This is part of my commentary series on The 39 Articles of Religion. Article 19 says:
XIX. Of the Church
The visible Church of Christ is a congregation of faithful men, in the which the pure Word of God is preached, and the Sacraments be duly ministered according to Christ’s ordinance in all those things that of necessity are requisite to the same.
As the Church of Jerusalem, Alexandria, and Antioch, have erred; so also the Church of Rome hath erred, not only in their living and manner of Ceremonies, but also in matters of Faith.
In the midst of the Protestant Reformation, one of the critical issues that cropped up as Christians became divided from one another was the question of what the Church actually is. The Roman Catholics were insisting that the true Church of Christ was loyal to the Bishop of Rome, which was a distinct advantage in terms of recent history and organizational consistency. But as one of the primary points of Protestantism was the rejection of the Pope’s monarchial authority over the Church, and thus the Reformers returned to the Bible in order to discern what actually constitutes the true Church on earth.
This Article is generally representative of what all the major Reformers believed and taught: the visible Church is the congregation, assembly, or gathering of people whose faith is in Christ. In that congregation the Bible is preached and the Sacraments are properly observed, plus whatever things are needed in order to carry out those two areas of ministry, all in accordance with Jesus’ teachings.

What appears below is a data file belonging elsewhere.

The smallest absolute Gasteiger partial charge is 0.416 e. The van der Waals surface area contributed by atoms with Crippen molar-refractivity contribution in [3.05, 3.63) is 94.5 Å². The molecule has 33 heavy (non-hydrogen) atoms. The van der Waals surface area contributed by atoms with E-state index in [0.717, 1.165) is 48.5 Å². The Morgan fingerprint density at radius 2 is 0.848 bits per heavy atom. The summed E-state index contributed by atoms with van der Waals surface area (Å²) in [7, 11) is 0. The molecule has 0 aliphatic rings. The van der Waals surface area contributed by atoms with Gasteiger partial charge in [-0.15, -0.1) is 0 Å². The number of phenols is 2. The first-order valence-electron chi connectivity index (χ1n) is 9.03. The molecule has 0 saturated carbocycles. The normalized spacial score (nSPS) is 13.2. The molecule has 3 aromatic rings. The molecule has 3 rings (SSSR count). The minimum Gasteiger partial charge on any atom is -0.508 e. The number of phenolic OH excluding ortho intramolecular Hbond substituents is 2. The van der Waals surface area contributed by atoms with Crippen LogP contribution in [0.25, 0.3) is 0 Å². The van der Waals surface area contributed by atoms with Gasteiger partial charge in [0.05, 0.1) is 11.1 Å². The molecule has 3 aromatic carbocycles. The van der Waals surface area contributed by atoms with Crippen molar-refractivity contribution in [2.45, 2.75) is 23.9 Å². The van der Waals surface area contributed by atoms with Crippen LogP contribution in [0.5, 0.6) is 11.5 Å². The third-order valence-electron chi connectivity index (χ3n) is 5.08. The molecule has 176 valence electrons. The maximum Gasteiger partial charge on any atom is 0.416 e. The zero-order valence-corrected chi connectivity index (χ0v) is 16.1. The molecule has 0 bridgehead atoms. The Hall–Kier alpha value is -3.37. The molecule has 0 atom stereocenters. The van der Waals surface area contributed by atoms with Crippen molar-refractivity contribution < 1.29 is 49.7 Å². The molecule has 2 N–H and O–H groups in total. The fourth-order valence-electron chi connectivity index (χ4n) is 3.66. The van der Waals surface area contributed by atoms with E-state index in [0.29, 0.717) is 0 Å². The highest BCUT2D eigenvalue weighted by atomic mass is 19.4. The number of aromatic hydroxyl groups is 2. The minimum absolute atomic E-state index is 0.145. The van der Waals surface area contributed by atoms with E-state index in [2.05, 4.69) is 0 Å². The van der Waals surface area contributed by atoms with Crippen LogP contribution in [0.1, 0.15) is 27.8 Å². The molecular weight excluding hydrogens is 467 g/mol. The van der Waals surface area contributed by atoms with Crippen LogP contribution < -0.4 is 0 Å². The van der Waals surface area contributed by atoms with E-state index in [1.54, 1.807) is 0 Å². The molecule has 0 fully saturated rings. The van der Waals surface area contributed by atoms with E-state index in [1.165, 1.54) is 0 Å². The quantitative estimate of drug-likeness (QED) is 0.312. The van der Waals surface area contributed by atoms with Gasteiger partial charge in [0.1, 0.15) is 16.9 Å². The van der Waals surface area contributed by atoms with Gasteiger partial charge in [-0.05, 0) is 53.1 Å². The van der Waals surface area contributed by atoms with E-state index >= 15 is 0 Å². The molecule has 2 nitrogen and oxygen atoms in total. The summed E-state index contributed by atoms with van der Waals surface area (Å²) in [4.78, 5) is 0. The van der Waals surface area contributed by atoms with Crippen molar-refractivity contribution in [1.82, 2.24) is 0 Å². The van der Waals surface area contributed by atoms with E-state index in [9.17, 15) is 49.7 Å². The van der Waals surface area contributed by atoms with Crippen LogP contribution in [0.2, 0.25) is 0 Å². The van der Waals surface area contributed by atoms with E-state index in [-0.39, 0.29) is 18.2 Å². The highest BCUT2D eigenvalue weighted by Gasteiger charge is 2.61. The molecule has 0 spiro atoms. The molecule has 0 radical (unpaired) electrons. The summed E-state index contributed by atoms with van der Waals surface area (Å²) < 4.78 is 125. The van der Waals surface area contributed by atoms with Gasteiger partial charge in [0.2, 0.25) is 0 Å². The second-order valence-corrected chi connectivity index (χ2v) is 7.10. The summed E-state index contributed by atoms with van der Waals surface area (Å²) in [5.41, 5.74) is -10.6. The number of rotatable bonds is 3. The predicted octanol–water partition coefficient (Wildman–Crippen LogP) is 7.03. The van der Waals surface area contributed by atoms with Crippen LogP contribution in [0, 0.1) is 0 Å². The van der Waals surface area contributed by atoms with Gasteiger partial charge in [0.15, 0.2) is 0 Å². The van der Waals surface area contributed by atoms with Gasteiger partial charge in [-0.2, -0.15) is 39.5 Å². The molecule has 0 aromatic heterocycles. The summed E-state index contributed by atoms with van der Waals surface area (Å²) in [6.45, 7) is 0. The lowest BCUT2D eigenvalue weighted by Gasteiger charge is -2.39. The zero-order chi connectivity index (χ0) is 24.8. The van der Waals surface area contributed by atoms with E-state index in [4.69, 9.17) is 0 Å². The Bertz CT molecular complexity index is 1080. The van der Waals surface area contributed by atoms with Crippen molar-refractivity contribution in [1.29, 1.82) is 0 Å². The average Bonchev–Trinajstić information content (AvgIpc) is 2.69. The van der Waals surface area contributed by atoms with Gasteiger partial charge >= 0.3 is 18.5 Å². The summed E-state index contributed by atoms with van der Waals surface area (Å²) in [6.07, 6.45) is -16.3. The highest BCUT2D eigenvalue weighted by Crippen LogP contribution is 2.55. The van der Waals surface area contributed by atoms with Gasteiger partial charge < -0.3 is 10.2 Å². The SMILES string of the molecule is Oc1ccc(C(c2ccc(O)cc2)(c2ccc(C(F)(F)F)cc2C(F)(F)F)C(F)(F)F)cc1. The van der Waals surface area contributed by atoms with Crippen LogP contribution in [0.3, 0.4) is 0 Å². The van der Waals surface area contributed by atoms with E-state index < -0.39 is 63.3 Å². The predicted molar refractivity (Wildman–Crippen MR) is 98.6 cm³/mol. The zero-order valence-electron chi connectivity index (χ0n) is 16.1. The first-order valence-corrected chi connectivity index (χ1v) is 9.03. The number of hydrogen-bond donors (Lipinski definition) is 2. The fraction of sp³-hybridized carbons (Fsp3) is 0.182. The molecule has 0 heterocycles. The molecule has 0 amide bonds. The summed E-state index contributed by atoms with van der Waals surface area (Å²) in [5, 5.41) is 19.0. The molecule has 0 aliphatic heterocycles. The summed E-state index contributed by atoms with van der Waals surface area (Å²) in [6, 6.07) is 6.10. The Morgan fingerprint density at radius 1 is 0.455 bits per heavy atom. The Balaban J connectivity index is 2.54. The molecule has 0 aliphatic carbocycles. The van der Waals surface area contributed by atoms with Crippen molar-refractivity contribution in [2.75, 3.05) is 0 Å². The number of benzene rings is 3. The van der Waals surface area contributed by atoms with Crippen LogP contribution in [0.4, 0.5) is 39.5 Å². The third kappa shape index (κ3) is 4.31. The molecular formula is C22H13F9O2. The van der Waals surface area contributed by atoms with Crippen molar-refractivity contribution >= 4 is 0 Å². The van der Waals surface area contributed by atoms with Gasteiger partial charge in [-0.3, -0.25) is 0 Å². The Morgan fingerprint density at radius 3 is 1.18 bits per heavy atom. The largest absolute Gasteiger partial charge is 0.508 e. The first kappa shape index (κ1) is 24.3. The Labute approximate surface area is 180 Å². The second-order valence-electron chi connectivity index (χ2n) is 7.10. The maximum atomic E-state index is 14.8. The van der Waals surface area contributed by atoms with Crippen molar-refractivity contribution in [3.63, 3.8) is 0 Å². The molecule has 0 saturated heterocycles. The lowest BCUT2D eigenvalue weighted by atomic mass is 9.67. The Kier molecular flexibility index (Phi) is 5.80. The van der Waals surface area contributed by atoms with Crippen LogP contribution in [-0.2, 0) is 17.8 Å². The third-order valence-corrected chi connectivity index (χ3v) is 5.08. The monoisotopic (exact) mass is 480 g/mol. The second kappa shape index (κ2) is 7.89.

What things, exactly, are necessary for the proper preaching of the Bible and the celebration of the Sacraments, however, remain points of contention between different European Reformation churches. For example, most of the Reformers maintained a strong role for Pastors as learned men who were well-trained in theology and the Scriptures in order to preach the Bible well to the congregation. In the past couple centuries, however, many Protestant traditions have increasingly abandoned the need for pastoral academic training; some have done away with it or even rejected it altogether. Meanwhile, the Anglican tradition (uniquely among the Reformation churches) maintained the historic episcopacy. This has usually (though not always) been considered an essential part of biblical Christianity and thus one of the necessary requisites for the due ministration of the Sacraments.
Finally, Article 19 observes that the Church can make mistakes in matters of holy living, in liturgical practices, and in doctrine. This was a rebuke to the Roman claims of the infallibility of the Pope’s teaching office; only the Scriptures bear the stamp of God’s absolutely unbreakable Word. The Creeds, ancient liturgies, Early Church Councils, and other such influential documents all bear great value and authority, but none of those carry the guarantee of perfection like the Bible does. Thus this Article names four of the five Early Church Patriarchs as having erred in the past, forever cautioning us against putting our faith in the Church over our faith in God.
It is an historical curiosity that the fifth Patriarchy of the Early Church (Constantinople) was not mentioned here. The Church of England, beginning in the time of the Reformation, was constantly reaching out to the Eastern Orthodox Church to explore the possibility of mutual recognition, partnership, and even unity. Though such an achievement has never been reached, relations had grown very warm by the early 20th century, only to be scuttled by the insurgent Modernism that swept across our tradition throughout the 20th century.